Leather is made from skins or hides of animals and preserved with a process called “tanning”. The outcome is leather or suede. Smooth leather is the outside of the animal skin and the suede, (the inside of the animal hide) is usually mechanically treated and buffed to raise the nap and give the surface a velvety look and feel. Both leather and suede are treated with chemicals and oils which make it possible to add dyes and finishes.
When purchasing leather garments you want to look for close matching colors and textures on the garment. Leather will sometimes shrink during cleaning so make sure to purchase garments that do not fit too snug. The glue used to attach seams, lining, hems, and trim may not be resistant to cleaning solvents, dissolving or seeping into the leather. Seepage can shade affected areas, cause discoloration or when used to glue lining or spandex, can pull away from the leather hide leaving it looking wrinkled and stretched. .
Always purchase leather products from reputable retailers that will stand behind their product.
Here are some tips to follow between cleanings.
· If your leather garment becomes wet, let it dry at room temperature.
· If your leather garment becomes stained, gently blot liquid stains with a clean cloth.
· It is a good idea to use a repellent product to condition your leather garment.
· Store your leather garment on a wide wooden, plastic or padded hanger to help maintain the shape.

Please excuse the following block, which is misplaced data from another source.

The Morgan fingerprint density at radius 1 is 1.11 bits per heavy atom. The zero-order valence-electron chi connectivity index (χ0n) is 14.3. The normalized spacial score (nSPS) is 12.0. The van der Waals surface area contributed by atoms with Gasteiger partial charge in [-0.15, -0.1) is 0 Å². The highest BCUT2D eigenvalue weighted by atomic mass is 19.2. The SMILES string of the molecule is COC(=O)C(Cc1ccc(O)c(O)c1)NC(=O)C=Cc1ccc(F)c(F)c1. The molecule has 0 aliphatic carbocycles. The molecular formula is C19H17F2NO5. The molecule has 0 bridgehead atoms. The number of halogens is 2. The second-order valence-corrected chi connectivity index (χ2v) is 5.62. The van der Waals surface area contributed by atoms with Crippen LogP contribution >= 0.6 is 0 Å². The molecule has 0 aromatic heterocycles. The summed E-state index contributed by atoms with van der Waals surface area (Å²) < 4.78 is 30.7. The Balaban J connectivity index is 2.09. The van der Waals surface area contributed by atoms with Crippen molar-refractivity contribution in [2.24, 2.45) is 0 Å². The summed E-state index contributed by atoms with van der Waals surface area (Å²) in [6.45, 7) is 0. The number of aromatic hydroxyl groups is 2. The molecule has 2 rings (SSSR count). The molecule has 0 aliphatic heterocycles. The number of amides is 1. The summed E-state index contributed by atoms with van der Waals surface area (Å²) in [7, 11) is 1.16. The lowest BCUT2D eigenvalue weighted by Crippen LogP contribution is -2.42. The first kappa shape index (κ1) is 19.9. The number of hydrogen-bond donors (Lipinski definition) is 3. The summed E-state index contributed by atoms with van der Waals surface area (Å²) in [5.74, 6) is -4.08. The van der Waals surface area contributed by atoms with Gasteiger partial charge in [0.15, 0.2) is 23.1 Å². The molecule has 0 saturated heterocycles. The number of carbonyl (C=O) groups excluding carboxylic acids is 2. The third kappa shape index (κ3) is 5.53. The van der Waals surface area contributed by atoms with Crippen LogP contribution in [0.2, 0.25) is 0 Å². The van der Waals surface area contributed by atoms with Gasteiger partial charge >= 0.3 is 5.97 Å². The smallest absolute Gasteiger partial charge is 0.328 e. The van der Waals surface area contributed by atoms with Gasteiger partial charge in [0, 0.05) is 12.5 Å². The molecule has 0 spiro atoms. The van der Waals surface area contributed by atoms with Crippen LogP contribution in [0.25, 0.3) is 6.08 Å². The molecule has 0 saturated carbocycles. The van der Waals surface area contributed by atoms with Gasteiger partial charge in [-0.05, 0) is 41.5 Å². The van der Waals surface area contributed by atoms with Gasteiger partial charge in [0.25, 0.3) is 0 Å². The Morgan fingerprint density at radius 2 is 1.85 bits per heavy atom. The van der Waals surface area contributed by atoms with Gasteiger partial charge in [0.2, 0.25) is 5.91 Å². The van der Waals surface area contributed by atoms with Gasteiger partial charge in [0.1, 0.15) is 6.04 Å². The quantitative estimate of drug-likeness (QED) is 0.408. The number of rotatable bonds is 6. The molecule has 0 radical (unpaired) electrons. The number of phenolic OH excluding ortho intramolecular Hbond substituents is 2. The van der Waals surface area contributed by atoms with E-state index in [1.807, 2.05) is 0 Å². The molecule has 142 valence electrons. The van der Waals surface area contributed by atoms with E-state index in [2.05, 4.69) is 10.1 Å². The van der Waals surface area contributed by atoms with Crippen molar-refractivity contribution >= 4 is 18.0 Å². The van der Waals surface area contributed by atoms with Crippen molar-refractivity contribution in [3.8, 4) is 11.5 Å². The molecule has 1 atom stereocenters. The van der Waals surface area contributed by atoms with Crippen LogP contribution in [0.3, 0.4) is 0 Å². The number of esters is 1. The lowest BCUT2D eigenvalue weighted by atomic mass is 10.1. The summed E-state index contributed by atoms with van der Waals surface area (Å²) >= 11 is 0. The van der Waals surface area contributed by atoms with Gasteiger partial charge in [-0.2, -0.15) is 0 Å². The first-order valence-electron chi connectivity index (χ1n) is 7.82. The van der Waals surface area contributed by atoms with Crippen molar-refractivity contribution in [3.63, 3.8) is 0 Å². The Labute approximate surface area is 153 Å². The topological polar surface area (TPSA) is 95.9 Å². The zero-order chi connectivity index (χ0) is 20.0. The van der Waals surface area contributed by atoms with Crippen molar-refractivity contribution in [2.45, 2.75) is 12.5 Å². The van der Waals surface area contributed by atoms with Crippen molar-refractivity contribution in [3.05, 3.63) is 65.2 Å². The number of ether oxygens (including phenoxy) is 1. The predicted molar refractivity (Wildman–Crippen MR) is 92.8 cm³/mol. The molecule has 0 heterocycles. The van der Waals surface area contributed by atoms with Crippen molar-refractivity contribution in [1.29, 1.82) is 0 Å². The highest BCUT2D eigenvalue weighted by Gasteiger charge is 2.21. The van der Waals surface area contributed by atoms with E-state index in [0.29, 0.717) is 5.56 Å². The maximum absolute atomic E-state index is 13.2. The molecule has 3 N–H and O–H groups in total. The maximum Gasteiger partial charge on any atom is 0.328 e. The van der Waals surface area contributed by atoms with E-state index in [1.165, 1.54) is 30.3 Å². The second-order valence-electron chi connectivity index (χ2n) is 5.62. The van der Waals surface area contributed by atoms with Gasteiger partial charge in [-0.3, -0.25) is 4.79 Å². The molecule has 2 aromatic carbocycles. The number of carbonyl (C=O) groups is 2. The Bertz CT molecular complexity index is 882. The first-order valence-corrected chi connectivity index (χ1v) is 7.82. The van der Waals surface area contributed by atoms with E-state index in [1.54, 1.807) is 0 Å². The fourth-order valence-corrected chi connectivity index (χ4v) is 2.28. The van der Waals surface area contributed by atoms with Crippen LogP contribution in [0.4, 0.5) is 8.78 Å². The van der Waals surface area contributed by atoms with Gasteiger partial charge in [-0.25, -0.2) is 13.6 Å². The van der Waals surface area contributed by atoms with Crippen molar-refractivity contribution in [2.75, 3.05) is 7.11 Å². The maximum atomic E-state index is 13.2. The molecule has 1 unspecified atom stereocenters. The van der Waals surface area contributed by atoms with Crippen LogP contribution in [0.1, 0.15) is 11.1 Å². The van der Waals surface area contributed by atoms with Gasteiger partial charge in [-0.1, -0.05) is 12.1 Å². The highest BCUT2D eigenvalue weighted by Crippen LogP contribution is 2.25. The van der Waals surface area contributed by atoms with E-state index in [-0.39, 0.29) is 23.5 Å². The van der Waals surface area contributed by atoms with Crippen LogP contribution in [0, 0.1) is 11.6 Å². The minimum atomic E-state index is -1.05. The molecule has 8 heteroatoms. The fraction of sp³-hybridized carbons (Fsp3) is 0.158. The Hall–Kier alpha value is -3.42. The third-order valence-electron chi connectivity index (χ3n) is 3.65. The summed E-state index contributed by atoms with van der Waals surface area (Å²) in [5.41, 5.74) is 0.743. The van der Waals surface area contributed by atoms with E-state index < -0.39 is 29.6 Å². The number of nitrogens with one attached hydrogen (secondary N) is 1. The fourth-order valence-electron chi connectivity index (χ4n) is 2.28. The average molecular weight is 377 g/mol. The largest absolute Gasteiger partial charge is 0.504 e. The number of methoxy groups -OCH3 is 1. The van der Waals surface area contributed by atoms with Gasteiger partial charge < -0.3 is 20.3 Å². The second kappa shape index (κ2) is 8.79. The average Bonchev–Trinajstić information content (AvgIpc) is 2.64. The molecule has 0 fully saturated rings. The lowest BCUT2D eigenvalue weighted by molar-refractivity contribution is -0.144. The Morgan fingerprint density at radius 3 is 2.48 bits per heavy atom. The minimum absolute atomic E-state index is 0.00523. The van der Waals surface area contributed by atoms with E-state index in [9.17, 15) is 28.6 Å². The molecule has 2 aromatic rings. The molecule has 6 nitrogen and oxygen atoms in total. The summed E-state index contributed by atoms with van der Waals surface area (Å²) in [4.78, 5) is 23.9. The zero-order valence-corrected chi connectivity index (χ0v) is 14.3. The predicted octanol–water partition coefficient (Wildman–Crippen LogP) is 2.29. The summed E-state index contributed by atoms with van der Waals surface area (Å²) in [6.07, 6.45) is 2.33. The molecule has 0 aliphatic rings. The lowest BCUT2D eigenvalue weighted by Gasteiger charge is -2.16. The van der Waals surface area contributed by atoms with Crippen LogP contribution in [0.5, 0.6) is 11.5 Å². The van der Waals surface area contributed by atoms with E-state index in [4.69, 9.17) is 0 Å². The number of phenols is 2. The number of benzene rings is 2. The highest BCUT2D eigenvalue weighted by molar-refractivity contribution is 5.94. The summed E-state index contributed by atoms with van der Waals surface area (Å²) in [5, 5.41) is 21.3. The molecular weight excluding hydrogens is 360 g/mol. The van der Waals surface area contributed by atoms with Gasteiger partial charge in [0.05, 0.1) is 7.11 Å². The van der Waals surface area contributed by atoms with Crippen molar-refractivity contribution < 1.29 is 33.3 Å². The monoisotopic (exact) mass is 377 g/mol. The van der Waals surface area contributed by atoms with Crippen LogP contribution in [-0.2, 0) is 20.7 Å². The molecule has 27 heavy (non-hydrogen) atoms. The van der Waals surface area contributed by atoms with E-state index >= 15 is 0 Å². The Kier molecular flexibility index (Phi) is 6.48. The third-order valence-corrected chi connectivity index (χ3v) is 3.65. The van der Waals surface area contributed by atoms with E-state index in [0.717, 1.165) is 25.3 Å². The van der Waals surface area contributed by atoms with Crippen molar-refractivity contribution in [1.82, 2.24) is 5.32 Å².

· Do not store your leather garments in a hot or damp area.
· Leather garments need to be stored in a temperature controlled environment.
· When you are storing your leather garment, cover it with a breathable cloth, such as cotton sheets.
· Do not cover your leather garments with plastic. The plastic will cause the leather to dry out.
· Avoid exposing your leather garments to direct sunlight for prolonged periods of time.
Imitation leathers and suede’s are an economical way to add the look of leather to your attire. These garments are produced in such a variety of ways that it may sometimes prove difficult to distinguish it from the real thing. Vinyl or urethane based films may be used to coat the material while others may be made to look like suede. Coatings and imitations may be vulnerable to a host of problems, such as self-sticking, blistering, puckering, or stiffening